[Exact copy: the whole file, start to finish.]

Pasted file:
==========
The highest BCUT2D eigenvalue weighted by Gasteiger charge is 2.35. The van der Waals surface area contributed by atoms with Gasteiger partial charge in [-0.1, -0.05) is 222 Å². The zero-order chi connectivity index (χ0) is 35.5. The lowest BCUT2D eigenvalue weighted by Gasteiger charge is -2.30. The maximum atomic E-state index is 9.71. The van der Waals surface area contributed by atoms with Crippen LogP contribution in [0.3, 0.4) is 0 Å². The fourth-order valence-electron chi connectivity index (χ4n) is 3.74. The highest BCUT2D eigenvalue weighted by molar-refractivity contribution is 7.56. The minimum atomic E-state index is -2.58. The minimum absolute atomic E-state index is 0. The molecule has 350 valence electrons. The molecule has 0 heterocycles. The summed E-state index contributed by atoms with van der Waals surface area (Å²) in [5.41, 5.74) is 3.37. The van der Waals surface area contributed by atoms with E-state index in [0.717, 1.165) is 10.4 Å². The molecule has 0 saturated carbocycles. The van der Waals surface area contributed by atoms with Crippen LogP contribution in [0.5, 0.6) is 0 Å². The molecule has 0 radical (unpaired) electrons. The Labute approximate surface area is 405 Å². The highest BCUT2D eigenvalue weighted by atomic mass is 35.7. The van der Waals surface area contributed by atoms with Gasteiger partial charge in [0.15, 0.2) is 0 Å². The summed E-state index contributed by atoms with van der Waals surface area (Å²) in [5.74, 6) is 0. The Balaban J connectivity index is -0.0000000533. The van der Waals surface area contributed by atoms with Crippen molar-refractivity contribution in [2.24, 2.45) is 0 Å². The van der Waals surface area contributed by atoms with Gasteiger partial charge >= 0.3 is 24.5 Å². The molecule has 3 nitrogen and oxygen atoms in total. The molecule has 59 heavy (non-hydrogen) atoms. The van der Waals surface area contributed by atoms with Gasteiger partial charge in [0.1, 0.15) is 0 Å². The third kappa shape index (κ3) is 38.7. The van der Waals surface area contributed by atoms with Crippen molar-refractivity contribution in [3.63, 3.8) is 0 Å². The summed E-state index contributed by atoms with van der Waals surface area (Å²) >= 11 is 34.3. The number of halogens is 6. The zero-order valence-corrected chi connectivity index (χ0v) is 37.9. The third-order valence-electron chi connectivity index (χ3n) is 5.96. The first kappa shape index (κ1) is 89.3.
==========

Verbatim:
The highest BCUT2D eigenvalue weighted by Gasteiger charge is 2.35. The van der Waals surface area contributed by atoms with Gasteiger partial charge in [-0.1, -0.05) is 222 Å². The zero-order chi connectivity index (χ0) is 35.5. The lowest BCUT2D eigenvalue weighted by Gasteiger charge is -2.30. The maximum atomic E-state index is 9.71. The van der Waals surface area contributed by atoms with Crippen LogP contribution in [0.3, 0.4) is 0 Å². The fourth-order valence-electron chi connectivity index (χ4n) is 3.74. The highest BCUT2D eigenvalue weighted by molar-refractivity contribution is 7.56. The minimum atomic E-state index is -2.58. The minimum absolute atomic E-state index is 0. The molecule has 350 valence electrons. The molecule has 0 heterocycles. The summed E-state index contributed by atoms with van der Waals surface area (Å²) in [5.41, 5.74) is 3.37. The van der Waals surface area contributed by atoms with E-state index in [0.717, 1.165) is 10.4 Å². The molecule has 0 saturated carbocycles. The van der Waals surface area contributed by atoms with Crippen LogP contribution in [0.5, 0.6) is 0 Å². The molecule has 0 radical (unpaired) electrons. The Labute approximate surface area is 405 Å². The highest BCUT2D eigenvalue weighted by atomic mass is 35.7. The van der Waals surface area contributed by atoms with Gasteiger partial charge in [0.15, 0.2) is 0 Å². The summed E-state index contributed by atoms with van der Waals surface area (Å²) in [5.74, 6) is 0. The Balaban J connectivity index is -0.0000000533. The van der Waals surface area contributed by atoms with Crippen molar-refractivity contribution in [2.24, 2.45) is 0 Å². The van der Waals surface area contributed by atoms with Gasteiger partial charge >= 0.3 is 24.5 Å². The molecule has 3 nitrogen and oxygen atoms in total. The molecule has 59 heavy (non-hydrogen) atoms. The van der Waals surface area contributed by atoms with Gasteiger partial charge in [0.1, 0.15) is 0 Å². The third kappa shape index (κ3) is 38.7. The van der Waals surface area contributed by atoms with Crippen molar-refractivity contribution in [3.63, 3.8) is 0 Å². The summed E-state index contributed by atoms with van der Waals surface area (Å²) >= 11 is 34.3. The number of halogens is 6. The zero-order valence-corrected chi connectivity index (χ0v) is 37.9. The third-order valence-electron chi connectivity index (χ3n) is 5.96. The first kappa shape index (κ1) is 89.3.